It's National Navajo Code Talkers Day - Who Were They?
How do you feel about National Navajo Code Talkers Day?
by Causes | 8.14.19
August 14th is designated as National Navajo Code Talkers Day in honor of the Native Americans who helped the Marines send secret messages across the Pacific during World War II.
- In 1942, the U.S. Armed Forces were facing a major problem: "Military communications were made available to the enemy like sand sifting through a sieve" one war analyst commented. World War II had become a literal war of words.
- Many of the Japanese code breakers had been educated in the U.S. and understood American colloquialisms, slang, and profanity, leaving the U.S. in desperate need of a code the Japanese couldn’t break.
- Philip Johnson, a World War I veteran who’d grown up on a Navajo reservation, suggested to the U.S. Marine Corps that the Navajo language was the solution.
- Navajo, like most Native American languages, has no alphabet and there were no written materials for the enemy to use to try and work out what was being said. As Naval History and Heritage Command explained:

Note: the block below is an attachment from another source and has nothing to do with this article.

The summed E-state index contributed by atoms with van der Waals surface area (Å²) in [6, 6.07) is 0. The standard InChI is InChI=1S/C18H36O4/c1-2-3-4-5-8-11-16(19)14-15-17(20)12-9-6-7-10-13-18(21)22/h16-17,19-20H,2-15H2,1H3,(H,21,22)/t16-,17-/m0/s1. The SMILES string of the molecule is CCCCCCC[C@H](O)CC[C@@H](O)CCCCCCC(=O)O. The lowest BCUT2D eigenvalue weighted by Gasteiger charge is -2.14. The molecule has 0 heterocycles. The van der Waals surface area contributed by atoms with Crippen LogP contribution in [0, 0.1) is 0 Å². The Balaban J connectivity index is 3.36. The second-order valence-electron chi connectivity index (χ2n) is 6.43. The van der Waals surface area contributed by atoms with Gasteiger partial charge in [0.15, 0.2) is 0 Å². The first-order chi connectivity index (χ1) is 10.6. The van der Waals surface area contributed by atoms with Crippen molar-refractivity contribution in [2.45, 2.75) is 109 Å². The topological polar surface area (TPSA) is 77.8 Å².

"One estimate indicates that less than 30 non-Navajos, none of them Japanese, could understand the language at the outbreak of World War II."
- The Marines recruited 29 Navajos for a pilot program, and Johnston staged tests under simulated combat conditions for the recruits. Machines required 30 minutes to encode, transmit, and decode a three-line English message—the Navajo recruits required 20 seconds.
Code talkers at work, Australia, July 1943
- Working with the Marines, the Navajo Code Talkers used their language to develop a dictionary and words for certain military terminology.
- Chester Nez, who helped create the code, told the story of the first message he sent while serving at Guadalcanal: "Enemy machine gun nest on your right. Destroy." What Nez transmitted, however, was: “Anaai (Enemy) naatsosi (Japanese) beeldooh alhaa dildoni (machine gun) nishnaajigo nahdikadgo (on your right flank). Diiltaah (Destroy).”
- Several of these (translated) coinages became Military slang, including gofasters for running shoes and ink sticks for pens
- By war’s end, nearly 400 Navajos participated in the Code Talker program. They were joined by Native Americans from other tribes, including the Hopi, Meskwakis, and Comanches.
- The Navajo Code Talker program wasn’t fully declassified until 1968. It remains the only oral military code that has never been broken.
- In November 2017, President Donald Trump honored the Navajo Code Talkers in an event at the White House.
"I just want to thank you because you're very, very special people. You were here long before any of us were here."
— Josh Herman
(Photo Credits: CIA)
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